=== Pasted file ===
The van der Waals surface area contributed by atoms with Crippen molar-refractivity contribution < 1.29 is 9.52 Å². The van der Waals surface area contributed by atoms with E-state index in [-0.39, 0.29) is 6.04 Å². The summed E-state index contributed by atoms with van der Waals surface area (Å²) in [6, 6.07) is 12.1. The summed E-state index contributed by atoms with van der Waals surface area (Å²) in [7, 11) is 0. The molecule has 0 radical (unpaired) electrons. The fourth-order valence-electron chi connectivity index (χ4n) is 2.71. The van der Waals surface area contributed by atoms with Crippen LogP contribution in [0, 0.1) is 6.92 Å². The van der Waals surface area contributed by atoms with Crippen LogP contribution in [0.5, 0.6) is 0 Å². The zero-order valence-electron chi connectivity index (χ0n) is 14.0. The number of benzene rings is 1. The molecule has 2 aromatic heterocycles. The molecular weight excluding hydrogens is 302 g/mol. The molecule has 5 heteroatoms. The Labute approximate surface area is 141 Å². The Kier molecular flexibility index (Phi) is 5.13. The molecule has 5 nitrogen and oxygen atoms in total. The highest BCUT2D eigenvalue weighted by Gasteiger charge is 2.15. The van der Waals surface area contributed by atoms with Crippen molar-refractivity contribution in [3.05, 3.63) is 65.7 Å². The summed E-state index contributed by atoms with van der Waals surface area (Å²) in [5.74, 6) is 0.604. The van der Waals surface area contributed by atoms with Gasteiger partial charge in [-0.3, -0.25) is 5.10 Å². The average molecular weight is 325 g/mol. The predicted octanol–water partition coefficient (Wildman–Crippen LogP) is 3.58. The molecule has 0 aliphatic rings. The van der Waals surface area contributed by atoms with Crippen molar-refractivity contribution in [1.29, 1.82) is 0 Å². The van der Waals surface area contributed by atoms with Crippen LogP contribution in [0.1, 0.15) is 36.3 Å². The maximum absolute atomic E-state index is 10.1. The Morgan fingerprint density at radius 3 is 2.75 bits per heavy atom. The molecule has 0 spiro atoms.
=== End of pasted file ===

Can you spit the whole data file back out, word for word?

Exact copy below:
The van der Waals surface area contributed by atoms with Crippen molar-refractivity contribution < 1.29 is 9.52 Å². The van der Waals surface area contributed by atoms with E-state index in [-0.39, 0.29) is 6.04 Å². The summed E-state index contributed by atoms with van der Waals surface area (Å²) in [6, 6.07) is 12.1. The summed E-state index contributed by atoms with van der Waals surface area (Å²) in [7, 11) is 0. The molecule has 0 radical (unpaired) electrons. The fourth-order valence-electron chi connectivity index (χ4n) is 2.71. The van der Waals surface area contributed by atoms with Crippen LogP contribution in [0, 0.1) is 6.92 Å². The van der Waals surface area contributed by atoms with Crippen LogP contribution in [0.5, 0.6) is 0 Å². The zero-order valence-electron chi connectivity index (χ0n) is 14.0. The number of benzene rings is 1. The molecule has 2 aromatic heterocycles. The molecular weight excluding hydrogens is 302 g/mol. The molecule has 5 heteroatoms. The Labute approximate surface area is 141 Å². The Kier molecular flexibility index (Phi) is 5.13. The molecule has 5 nitrogen and oxygen atoms in total. The highest BCUT2D eigenvalue weighted by Gasteiger charge is 2.15. The van der Waals surface area contributed by atoms with Crippen molar-refractivity contribution in [3.05, 3.63) is 65.7 Å². The summed E-state index contributed by atoms with van der Waals surface area (Å²) in [5.74, 6) is 0.604. The van der Waals surface area contributed by atoms with Gasteiger partial charge in [-0.3, -0.25) is 5.10 Å². The average molecular weight is 325 g/mol. The predicted octanol–water partition coefficient (Wildman–Crippen LogP) is 3.58. The molecule has 0 aliphatic rings. The van der Waals surface area contributed by atoms with Crippen molar-refractivity contribution in [1.29, 1.82) is 0 Å². The van der Waals surface area contributed by atoms with Crippen LogP contribution in [0.1, 0.15) is 36.3 Å². The maximum absolute atomic E-state index is 10.1. The Morgan fingerprint density at radius 3 is 2.75 bits per heavy atom. The molecule has 0 spiro atoms.